Before anything, allow me to quickly discuss the contention that if markets are perfectly competitive we can essentially live without governance. This claim is as erroneous as the one that markets should not be held in such high esteem if they are not perfectly competitive. The market represents a web of institutions, and with institutions comes governance, whether this governance is private or collective. Without the institutions that humans have developed for thousands of years, most of which are private, not only would our markets be less competitive than they are today, but we would be as poor as we were before the eve of civilization. What are institutions? Simply, they are the rules of the game. They help decide the constraints on human choice, and therefore help decide the direction of resource allocation. So, no, perfect competition does not mean that markets trump governance; the conditions of perfect competition include certain rules (constraints) that agents follow (which, in price theory, are abstracted away from).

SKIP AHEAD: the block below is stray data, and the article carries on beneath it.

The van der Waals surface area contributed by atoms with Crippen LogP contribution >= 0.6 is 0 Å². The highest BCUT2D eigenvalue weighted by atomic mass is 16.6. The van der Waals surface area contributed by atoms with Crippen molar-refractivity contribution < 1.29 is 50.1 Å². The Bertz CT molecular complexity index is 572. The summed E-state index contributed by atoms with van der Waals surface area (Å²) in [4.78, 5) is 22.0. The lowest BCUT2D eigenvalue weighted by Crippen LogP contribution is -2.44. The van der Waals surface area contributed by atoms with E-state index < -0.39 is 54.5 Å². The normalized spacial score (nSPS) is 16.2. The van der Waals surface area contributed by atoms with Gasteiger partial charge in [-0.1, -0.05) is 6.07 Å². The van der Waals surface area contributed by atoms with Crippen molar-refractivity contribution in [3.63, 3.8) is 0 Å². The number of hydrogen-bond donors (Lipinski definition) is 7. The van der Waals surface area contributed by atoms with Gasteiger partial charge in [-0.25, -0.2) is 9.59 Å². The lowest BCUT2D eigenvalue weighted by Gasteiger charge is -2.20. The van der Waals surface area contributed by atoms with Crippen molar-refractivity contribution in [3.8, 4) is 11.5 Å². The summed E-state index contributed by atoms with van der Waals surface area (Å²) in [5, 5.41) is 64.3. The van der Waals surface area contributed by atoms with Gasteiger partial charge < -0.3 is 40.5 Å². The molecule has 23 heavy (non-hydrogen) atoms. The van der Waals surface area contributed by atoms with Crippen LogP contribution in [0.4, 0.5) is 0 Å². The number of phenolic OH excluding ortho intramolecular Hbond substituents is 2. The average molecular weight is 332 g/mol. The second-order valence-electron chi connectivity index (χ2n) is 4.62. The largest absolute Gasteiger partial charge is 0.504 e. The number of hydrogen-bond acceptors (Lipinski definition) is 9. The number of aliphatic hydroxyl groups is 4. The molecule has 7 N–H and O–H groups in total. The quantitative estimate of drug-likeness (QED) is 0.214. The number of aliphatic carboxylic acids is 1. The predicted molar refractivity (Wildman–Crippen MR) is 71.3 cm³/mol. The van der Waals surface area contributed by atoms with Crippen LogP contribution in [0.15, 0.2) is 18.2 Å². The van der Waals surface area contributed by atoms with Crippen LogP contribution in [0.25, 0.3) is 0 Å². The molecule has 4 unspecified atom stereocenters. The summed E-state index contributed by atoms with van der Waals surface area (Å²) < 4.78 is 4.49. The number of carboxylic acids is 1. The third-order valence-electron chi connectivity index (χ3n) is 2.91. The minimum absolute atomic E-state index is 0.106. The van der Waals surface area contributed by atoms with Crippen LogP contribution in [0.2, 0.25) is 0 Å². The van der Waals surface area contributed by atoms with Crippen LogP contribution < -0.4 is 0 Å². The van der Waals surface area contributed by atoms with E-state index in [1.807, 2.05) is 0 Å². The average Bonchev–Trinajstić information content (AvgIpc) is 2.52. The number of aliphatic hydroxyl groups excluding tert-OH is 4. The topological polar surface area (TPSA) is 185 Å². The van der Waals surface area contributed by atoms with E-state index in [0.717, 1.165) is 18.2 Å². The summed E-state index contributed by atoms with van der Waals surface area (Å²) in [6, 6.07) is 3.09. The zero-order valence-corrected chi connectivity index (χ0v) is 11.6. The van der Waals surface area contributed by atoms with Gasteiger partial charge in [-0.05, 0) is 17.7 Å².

Now, how important are the preconditions for perfect competition? When judging the true merits of the market, the answer is “not very.” Take the notion of perfect information, for example. The advantage of the market is not that it efficiently allocates resources if there is perfect information. The advantage of the market is in its distribution of information; that is, it’s the search and discovery features of markets that makes one facet of their superiority over rival forms of rationing. Take, for example, Ludwig von Mises’ critique of socialism.2 While Mises was looking to disprove the viability of common ownership of the means of production, he was also looking to make a positive contribution in theorizing on the process of price formation and information dissemination. The problem he faced was that there was no good theory of price imputation (i.e. derived demand and input prices).3 His answer was that there must be a competitive bidding process, based on the institution of private property, for the prices of the means of production to emerge. Only by these means can the information necessary for the relatively efficient allocation of inputs be known.